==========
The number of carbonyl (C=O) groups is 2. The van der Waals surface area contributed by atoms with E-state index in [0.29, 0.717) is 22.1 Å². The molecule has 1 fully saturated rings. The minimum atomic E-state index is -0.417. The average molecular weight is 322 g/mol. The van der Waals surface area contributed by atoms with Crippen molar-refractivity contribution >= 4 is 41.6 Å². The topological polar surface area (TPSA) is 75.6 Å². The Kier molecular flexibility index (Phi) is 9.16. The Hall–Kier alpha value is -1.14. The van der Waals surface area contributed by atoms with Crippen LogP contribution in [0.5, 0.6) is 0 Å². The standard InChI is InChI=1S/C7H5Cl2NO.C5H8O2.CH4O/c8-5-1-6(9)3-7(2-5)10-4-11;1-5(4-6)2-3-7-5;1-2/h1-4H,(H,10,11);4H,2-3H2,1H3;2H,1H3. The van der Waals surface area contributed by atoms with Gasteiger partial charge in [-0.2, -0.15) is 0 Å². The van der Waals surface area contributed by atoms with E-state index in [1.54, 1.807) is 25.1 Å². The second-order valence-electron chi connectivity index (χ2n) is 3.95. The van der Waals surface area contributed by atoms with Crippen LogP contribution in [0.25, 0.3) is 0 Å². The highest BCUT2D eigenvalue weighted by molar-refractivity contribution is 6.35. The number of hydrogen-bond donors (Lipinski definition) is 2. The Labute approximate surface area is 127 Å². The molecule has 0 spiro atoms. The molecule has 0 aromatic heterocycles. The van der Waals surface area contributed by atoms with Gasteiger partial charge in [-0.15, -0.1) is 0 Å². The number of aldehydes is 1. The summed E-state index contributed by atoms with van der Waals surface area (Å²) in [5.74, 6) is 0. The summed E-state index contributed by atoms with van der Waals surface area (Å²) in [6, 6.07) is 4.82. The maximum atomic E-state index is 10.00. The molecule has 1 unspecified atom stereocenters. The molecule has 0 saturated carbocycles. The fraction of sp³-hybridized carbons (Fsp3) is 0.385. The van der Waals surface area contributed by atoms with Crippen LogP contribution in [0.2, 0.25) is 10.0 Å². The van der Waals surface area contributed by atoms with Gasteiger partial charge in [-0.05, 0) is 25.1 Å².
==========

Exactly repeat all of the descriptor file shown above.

The number of carbonyl (C=O) groups is 2. The van der Waals surface area contributed by atoms with E-state index in [0.29, 0.717) is 22.1 Å². The molecule has 1 fully saturated rings. The minimum atomic E-state index is -0.417. The average molecular weight is 322 g/mol. The van der Waals surface area contributed by atoms with Crippen molar-refractivity contribution >= 4 is 41.6 Å². The topological polar surface area (TPSA) is 75.6 Å². The Kier molecular flexibility index (Phi) is 9.16. The Hall–Kier alpha value is -1.14. The van der Waals surface area contributed by atoms with Crippen LogP contribution in [0.5, 0.6) is 0 Å². The standard InChI is InChI=1S/C7H5Cl2NO.C5H8O2.CH4O/c8-5-1-6(9)3-7(2-5)10-4-11;1-5(4-6)2-3-7-5;1-2/h1-4H,(H,10,11);4H,2-3H2,1H3;2H,1H3. The van der Waals surface area contributed by atoms with Gasteiger partial charge in [-0.2, -0.15) is 0 Å². The van der Waals surface area contributed by atoms with E-state index in [1.54, 1.807) is 25.1 Å². The second-order valence-electron chi connectivity index (χ2n) is 3.95. The van der Waals surface area contributed by atoms with Crippen LogP contribution in [0.25, 0.3) is 0 Å². The highest BCUT2D eigenvalue weighted by molar-refractivity contribution is 6.35. The number of hydrogen-bond donors (Lipinski definition) is 2. The Labute approximate surface area is 127 Å². The molecule has 0 spiro atoms. The molecule has 0 aromatic heterocycles. The van der Waals surface area contributed by atoms with Gasteiger partial charge in [-0.15, -0.1) is 0 Å². The number of aldehydes is 1. The summed E-state index contributed by atoms with van der Waals surface area (Å²) in [5.74, 6) is 0. The summed E-state index contributed by atoms with van der Waals surface area (Å²) in [6, 6.07) is 4.82. The maximum atomic E-state index is 10.00. The molecule has 1 unspecified atom stereocenters. The molecule has 0 saturated carbocycles. The fraction of sp³-hybridized carbons (Fsp3) is 0.385. The van der Waals surface area contributed by atoms with Crippen LogP contribution in [0.2, 0.25) is 10.0 Å². The van der Waals surface area contributed by atoms with Gasteiger partial charge in [-0.05, 0) is 25.1 Å².